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Bank of America pre-emptively avoided a legal battle of massive proportions yesterday when they agreed to pay $8.5 billion to investors who had claimed that there were “material discrepancies from underwriting guidelines” (read: lies about quality) in mortgage bonds they purchased from Countrywide, the mortgage lender that Bank of America bought right before the market totally collapsed in 2008. This was good news: Analysts and investors had expected that Bank of America would have to pay up to $50 billion to make the angry investors go away, so $14 billion—a number that also includes the $5.5 billion that the bank is using to buy back defective mortgages—was a relative pittance.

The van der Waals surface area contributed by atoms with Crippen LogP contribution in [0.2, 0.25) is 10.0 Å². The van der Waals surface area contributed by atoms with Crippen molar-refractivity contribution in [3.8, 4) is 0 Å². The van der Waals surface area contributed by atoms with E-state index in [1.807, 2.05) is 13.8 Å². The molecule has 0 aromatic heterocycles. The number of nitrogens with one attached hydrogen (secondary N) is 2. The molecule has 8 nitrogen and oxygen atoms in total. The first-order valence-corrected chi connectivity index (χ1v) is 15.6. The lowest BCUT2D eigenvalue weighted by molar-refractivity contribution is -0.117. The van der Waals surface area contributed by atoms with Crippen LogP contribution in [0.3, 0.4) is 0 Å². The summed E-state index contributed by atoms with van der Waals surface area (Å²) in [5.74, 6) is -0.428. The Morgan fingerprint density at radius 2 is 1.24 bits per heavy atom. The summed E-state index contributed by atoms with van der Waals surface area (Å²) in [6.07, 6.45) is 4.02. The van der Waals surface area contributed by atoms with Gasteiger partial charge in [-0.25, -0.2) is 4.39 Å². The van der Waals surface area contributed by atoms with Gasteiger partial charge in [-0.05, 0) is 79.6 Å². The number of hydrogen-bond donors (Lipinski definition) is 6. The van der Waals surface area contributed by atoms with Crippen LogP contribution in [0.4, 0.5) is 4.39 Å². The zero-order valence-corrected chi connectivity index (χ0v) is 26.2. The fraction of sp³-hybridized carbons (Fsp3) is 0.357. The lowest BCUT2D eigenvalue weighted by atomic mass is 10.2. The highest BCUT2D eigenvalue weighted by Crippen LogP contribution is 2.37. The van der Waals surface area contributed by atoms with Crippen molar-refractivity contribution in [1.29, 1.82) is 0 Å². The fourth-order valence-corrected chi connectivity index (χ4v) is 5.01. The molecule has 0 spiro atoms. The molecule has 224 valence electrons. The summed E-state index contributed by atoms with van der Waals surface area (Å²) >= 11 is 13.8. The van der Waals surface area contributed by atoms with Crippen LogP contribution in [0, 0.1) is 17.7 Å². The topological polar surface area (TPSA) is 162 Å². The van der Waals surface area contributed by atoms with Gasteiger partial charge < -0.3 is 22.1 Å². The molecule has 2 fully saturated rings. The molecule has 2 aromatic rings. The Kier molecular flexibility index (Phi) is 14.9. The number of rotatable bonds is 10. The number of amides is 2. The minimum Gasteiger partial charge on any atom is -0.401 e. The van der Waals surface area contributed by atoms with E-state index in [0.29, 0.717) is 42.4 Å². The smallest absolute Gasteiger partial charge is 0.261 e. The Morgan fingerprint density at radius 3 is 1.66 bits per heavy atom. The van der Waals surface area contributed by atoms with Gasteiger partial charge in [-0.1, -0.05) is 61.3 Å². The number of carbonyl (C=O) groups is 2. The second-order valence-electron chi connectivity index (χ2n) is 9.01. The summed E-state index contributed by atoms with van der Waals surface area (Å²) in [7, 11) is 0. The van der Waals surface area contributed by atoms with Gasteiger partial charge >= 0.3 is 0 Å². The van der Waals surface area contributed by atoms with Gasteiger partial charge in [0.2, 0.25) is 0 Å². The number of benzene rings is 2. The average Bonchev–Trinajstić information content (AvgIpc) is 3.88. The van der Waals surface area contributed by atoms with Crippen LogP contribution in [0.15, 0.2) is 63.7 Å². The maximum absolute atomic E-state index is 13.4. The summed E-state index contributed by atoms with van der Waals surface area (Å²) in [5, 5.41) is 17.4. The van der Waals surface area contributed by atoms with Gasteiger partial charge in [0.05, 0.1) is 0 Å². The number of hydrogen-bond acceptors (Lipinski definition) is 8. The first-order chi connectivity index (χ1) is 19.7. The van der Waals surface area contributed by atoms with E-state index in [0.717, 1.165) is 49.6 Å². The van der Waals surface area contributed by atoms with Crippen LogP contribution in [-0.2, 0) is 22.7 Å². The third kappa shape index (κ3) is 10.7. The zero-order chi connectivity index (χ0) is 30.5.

With all that money out of the way to settle accusations of fraud, Bank of America still must contend with lawsuits and investigations related to its mortgage practices. The feds are currently investigating Bank of America’s foreclosure practices, which allegedly include signing foreclosures without reading them. And in at least once instance, Bank of America tried to foreclose on a house that didn’t have a mortgage. [Wall Street Journal]

 

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